Kate Stiassni STUDIO



Kate Stiassni is a nationally exhibited textile artist and quiltmaker. She began her work with textiles following two other creative careers, as a journalist and as a designer/builder.  She worked for CBS News for 20 years covering stories for THE EVENING NEWS, 60 MINUTES, and SUNDAY MORNING WITH CHARLES OSGOOD.  She is a Principal in the real estate design firm IMAGINE DESIGN AND CONSTRUCTION.

Kate Stiassni currently divides her time between her real estate ventures for IMAGINE DESIGN and her textile studio. She started making quilts in 2008.  She credits Margaret Stiassni and Oswald Savage, grandparents on both sides of her family who were exhibiting artists as catalysts for her career as a fiber artist. 

Sophisticated curves and shapes assembled into highly colorful, abstract designs are a trademark of a Kate Stiassni quilt.  She utilizes traditional quiltmaking techniques in that her works are machine pieced and either hand or machine stitched through three layers.  However, her vivid, original designs which are intended to be hung, take her work into the realm of contemporary fine art.

Kate Stiassni’s exhibits her award-winning textile work nationally in art galleries, museums, and juried exhibitions. She has had solo exhibitions at galleries in Connecticut, New York, and at The Visions Arts Museum in San Diego, CA. She has had her works accepted into the QUILTS=ART=QUILTS international exhibition at The Schweinfurth Art Center in Auburn, NY for four consecutive years. She is a member of the Surface Design Association, Studio Art Quilt Associates, and the Northwest Connecticut Arts Council.

She graduated from the University of Vermont and has studied at the Graduate School of Architecture at Columbia University, at the Parsons New School of Design, and at the Fashion Institute of Technology in New York City. She has also studied with internationally-renowned fiber artists Nancy Crow, Dorothy Caldwell, Carol Soderlund, and Jan Myers-Newbury.


The choice of working with textiles came very naturally to me. I love the tactile and supple nature of fabric and its ability to absorb the rich colors that form my palette. I strive to express energy and movement in my work, but I also create spaces that allow the eye to pause or pivot in its journey. I’m fascinated with how these spaces can change from one viewing (or viewer) to the next, as the relationship between figure and ground emerges and collapses in perceptual shifts.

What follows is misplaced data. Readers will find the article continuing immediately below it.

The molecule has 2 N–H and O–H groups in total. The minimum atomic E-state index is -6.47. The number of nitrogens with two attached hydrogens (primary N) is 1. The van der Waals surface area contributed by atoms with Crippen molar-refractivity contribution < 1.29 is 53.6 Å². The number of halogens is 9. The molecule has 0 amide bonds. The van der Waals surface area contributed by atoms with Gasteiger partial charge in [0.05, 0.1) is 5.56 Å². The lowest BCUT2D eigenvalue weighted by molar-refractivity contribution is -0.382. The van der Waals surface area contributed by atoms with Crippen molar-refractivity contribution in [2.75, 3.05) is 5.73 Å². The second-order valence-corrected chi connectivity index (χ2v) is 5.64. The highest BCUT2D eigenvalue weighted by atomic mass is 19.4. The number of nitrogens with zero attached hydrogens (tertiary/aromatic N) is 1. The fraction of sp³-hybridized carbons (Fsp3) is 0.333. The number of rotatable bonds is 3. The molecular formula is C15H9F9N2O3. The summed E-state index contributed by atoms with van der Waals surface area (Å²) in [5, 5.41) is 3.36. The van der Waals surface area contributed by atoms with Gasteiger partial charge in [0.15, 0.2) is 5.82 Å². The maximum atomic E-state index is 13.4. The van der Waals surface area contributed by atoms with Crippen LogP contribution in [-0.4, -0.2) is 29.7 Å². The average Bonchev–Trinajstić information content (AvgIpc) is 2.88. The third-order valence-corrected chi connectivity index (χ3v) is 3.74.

Many of the motifs in my work are abstractions of things I see around me - from the architecture and urban environs of NYC to the wooded hills of Northwest CT. It may be a distant view, the stark line of a building, or the subtle curve of a branch that sparks a new thought. The influence of urban and rural places may also explain why I’m drawn to both angular geometric shapes and curving organic forms. 

Some of my recent works, including "Shaping Space," "Between Light and Shadow," and “The Embrace” are an elaborate exploration of curves and contours as they mingle and intertwine. The expressiveness of a curved line can be so serene, or evocative, and the interplay between colors and forms as they appear to weave through space intrigues me, despite the technical challenges. This series is a contrast with the straighter lines and geometric abstractions, such as in the "Permutations" series, in the "Compositions with Triangles," and "A Tall Order." These new works began with the most basic of geometric forms - the triangle. I am using color, form, and stitching to create a dancing pattern that holds together, but might also be falling apart within the push and pull of space.  

I usually begin with a simple idea, arranging and constructing (or deconstructing) abstract compositions until I feel a harmonic tension or unity.  Color also comes into play, and I choose my palette from hand-dyed fabrics that provide me with a wide range of values. I think of my process as being very intuitive, but when it’s time to join the pieces together, each stitch is made with thoughtful intent, fastening the layers and adding textural depth. I’m a firm believer that every cut, line and stitched seam leads somewhere, so I try to remain open to the process, to change and variation, and to exploring both traditional and modern techniques. 

I feel very lucky to be doing work that I love, inspired by the world around me. And I hope that my joy in creating this work touches those who view it.

I became a fiber artist and quiltmaker because I love the idea of rendering shape, line, and color with the medium of cloth. I create my quilts with hand-dyed fabrics which I like to think of as my paints!  The quilts are both hand and machine stitched.  I enjoy the challenge of putting together technically difficult configurations. It is a bit like solving a puzzle, figuring out how all the different pieces fall into place.

Patterning, juxtaposing color, arranging, restructuring, allowing for serendipity -- these are some of the words I think about when trying to explain how I approach a composition. I am a big believer that every cut, every sewn seam eventually leads somewhere.  Sometimes I work from sketches, either in fabric or on paper, which I “grow” into larger finished quilts. However, often I start by experimenting with configurations on a design wall and then try to step out of the way to let my unconscious thoughts assert themselves into the design process. 

I have concentrated on producing highly colorful, abstract designs which take the medium of the traditional quilt from its historically functional role to a decorative form.  

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